- The Washington Times - Sunday, October 19, 2014

Telescopes and the Mars rovers are training their lenses in the near-space around Mars, where comet Siding Spring will pass within 87,000 miles of the Red Planet — or less than a third of the distance between the Earth and the Moon — BBC is reporting.

Siding Spring, also known as C/2013A1, originated in what scientists call the Oort Cloud, a region of space that lies far beyond our Solar System. As the comet nears the sun, it is being warmed and developing the traditional tale, or coma, consisting of melting ice and debris.

“Siding Spring probably got knocked into the inner Solar System by the passage of a star near the Oort Cloud,” Carey Lisse, of the Johns Hopkins University Applied Physics Laboratory, told the BBC. “So think about a comet that started to travel probably at the dawn of man, and it’s just now coming in. And the reason we can actually observe it is because we’ve built satellites and rovers, and we’ve now got these outposts at Mars. That’s pretty exciting.”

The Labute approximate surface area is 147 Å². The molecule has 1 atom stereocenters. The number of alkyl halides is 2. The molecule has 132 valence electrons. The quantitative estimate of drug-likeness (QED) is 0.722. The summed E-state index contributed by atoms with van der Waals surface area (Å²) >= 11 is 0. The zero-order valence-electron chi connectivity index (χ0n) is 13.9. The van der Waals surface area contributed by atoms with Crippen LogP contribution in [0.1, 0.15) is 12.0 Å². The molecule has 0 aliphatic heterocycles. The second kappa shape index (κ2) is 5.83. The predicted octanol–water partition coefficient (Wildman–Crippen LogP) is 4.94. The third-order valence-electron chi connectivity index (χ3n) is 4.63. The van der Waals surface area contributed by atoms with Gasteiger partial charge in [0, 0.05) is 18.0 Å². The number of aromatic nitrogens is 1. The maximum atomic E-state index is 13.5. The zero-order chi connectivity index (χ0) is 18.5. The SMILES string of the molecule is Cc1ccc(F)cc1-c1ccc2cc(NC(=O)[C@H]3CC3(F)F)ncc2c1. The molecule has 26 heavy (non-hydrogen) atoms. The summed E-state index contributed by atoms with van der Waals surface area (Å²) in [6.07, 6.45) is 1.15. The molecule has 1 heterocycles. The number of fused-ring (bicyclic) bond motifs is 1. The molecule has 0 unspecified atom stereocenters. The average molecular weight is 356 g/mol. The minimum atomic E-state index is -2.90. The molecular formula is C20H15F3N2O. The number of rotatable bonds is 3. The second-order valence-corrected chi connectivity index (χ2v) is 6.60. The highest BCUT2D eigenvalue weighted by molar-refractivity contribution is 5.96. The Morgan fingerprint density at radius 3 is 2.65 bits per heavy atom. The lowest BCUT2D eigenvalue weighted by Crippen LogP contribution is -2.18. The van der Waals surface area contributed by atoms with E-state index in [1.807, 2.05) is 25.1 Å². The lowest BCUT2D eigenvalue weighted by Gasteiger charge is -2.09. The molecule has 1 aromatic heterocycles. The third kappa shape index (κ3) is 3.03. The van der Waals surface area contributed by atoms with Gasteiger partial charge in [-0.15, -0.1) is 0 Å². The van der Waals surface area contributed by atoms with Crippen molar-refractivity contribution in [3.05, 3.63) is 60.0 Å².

The comet is traveling at nearly 60 kilometers per second. Its velocity is a reminder of why these types of objects must be monitored, according to Jessica Sunshine of the University of Maryland. “If this thing were coming to Earth, we’d have a problem because with only a few months’ warning, you couldn’t really do anything about it,” Ms. Simpson told the BBC.

Observers in South Africa and Australia were tracking the comet during the evening Sunday.



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